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Death of the PC era, or just a load of garbage?


Many have been (and continue to do so) predicting the end of personal computing as we know it today. But it's a bit like global warming - a controversial topic. Windows 8 has been available on the market for a number of months and while sales haven't been as strong as one hoped, it's not the sole reason the PC being in a potential situation. A new article on the Forrester blog really goes into some detail about why such thoughts should stop.

Sure, we're seeing a decline in PC shipment numbers, but Lenovo has reported an increase in sales. OEM partners can't simply blame the software vendor for a drop in numbers, since they also add to the overall experience. Then you have to take into account the advance of the smartphone and other form factors. The birth of the iPad created another category for consumers to invest in. Sure, many don't like Windows 8, but it's not the only reason.

The blog article refers to recent reports published by the firm, including "two thirds of US consumers go online from 2 or more devices," which covers computers in multiple cases. A second is "53 percent of global information workers use 3 or more devices for work" with computers playing a prominent role. Also, computers simply won't die out, but wear out. Machines need to be either upgraded or replaced.

Many consumers can do both at home. Opening up the computer case, or ordering components off the Internet is no longer a daunting task for many. While OEMs still make their buck from laptops and other form factors, the PC market will undoubtedly shift from pre-made builds to custom construction - and much like many other products, consumers have individual needs and requirements.

The replacement cycle of computers is noted to be longer, with a possible 6 years (instead of 4) for home owners to look and replace an old machine. It's well worth reading up the full blog article for a quick insight into why the PC market isn't likely to go anywhere. As for OEMs, it's down to the companies to innovate and offer machines at competitive prices.

What are your thoughts on the PC market?

Source: Forrester; thanks, Stephen, for the tip!



There are 215 comments. Sign in to comment

Dare2Blink says:

Load of garbase...obviously

SMMinke says:

PC's dead? More likely the Mac is dying/dead. Are we counting Windows 8 tablets like Surface as PC's... Or are we counting them as what they truly are... The FIRST "Personal Computing Devices" that run BOTH traditional software AND Apps. Just deployed the Surface Pro to one of our medical clients who had tried to run on iPads, which it even with a dedicated app was a failure (I've seen this a lot in the business IT world, where the "dream" of using iPads meets the harsh reality of "oh, it can't run programs". Meanwhile, the Surface Pro units, along with docking stations, fit the need PERFECTLY. It's been a true demonstration of why these types of devices will slowly overtake the iPad in the business world. Surface Pro is just the first really marketed drop-in-the-bucket, per-say. So, PC's dead? Not quite. PC's transforming? Big time. Apple, the bell tolls for thee in the business world!

katamari201 says:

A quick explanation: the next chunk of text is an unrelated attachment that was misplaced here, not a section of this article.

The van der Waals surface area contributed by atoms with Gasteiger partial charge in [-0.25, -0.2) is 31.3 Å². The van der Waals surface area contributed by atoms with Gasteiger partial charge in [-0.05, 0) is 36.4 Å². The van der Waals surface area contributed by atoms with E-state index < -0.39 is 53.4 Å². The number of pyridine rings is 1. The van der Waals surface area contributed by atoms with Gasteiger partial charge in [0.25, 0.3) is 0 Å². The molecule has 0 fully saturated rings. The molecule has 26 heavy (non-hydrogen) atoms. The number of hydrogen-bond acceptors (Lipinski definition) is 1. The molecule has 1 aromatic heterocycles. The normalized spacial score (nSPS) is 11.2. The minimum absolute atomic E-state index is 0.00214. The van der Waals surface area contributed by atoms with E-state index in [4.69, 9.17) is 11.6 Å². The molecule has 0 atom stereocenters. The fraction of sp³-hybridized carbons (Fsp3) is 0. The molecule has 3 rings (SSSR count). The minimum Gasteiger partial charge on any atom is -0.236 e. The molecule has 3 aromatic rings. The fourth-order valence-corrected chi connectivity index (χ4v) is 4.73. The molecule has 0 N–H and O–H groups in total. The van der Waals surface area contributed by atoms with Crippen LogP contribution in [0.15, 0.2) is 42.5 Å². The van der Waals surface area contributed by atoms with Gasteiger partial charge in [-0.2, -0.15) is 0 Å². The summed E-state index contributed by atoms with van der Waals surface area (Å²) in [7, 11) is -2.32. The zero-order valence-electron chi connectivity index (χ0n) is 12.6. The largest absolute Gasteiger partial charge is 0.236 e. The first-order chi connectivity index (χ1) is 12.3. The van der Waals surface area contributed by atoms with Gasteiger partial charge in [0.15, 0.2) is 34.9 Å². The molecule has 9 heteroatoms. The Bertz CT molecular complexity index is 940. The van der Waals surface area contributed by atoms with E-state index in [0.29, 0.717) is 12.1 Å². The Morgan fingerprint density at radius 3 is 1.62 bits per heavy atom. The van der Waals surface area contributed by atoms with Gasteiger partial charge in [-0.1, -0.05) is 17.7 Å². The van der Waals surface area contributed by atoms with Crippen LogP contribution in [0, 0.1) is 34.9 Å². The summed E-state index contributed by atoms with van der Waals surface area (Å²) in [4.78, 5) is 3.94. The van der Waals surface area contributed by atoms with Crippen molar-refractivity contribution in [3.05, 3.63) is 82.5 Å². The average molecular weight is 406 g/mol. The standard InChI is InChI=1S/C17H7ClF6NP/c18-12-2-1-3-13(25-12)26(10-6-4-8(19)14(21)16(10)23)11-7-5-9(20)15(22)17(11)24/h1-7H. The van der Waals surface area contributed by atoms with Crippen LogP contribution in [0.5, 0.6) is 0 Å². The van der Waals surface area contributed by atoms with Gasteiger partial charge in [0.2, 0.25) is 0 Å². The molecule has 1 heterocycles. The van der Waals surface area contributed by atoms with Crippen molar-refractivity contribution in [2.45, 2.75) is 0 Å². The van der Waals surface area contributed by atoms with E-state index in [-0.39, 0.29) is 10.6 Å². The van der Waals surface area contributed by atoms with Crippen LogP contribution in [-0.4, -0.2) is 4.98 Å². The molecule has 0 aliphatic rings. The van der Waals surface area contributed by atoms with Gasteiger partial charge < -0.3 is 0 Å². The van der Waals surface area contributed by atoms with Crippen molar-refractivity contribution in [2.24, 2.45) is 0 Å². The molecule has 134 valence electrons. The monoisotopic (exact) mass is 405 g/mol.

Lol. Could you be even more obvious with your MS bias? Man you must be working for Microsoft's PR department. Since when did the iPad every replace any serious and heavy duty computing? It's there for its simplicity and ease of use. There are custom apps written specifically for it, to perform a small set of functions. It's not replacing a workstation. The iPad is exploding in sales in the corporate world, whereas Windows 8 so far is a complete dud. It's completely awful on laptops and desktops. So awful that Newegg advertises that PCs can be downgraded to Windows 7 on every search result. The Surface doesn't have the breadth of apps nor the support like the iPad, and it fails as a desktop/laptop, so its subpar in both instances. This hybrid experience really is a true compromise. The biggest indication is the poor sales of the Surface tablet, and Windows 8 in general. Microsoft didn't turn it around with WP7, and they aren't doing it with WP8 and Windows 8 either. It's just the cold hard facts, governed by their sales numbers and marketshare. If Microsoft is synonymous with the PC era, and they continue to flounder around like they have been doing, it really will become the post-PC era soon.

SMMinke says:

Ah, I figured on at least one "straw man" argument in response to me pointing out that it's not the PC that's dying, but rather what we think of as a PC. That's a nice straw man that you've built for yourself piece by piece on various replies on this thread alone. I'm guessing you believe in fairies and unicorns as well if you are just dismissing all Microsoft products out-of-hand. Windows 7 a "dud"? Must be sarcasm, because it sure isn't based in reality. Do we in IT have a Microsoft bias? I don't know about that, but not many of us work in this industry very long before we develop a "Best Product for the Task" and "Most Manageable Product" bias. In the business world, that answer more often than not comes up Microsoft. To deny that is laughable. See, we touch and manage all of these devices, from Microsoft to IBM to Apple (very few Android). We know where the wind is blowing and unfortunately for Apple, it was a good run while it lasted.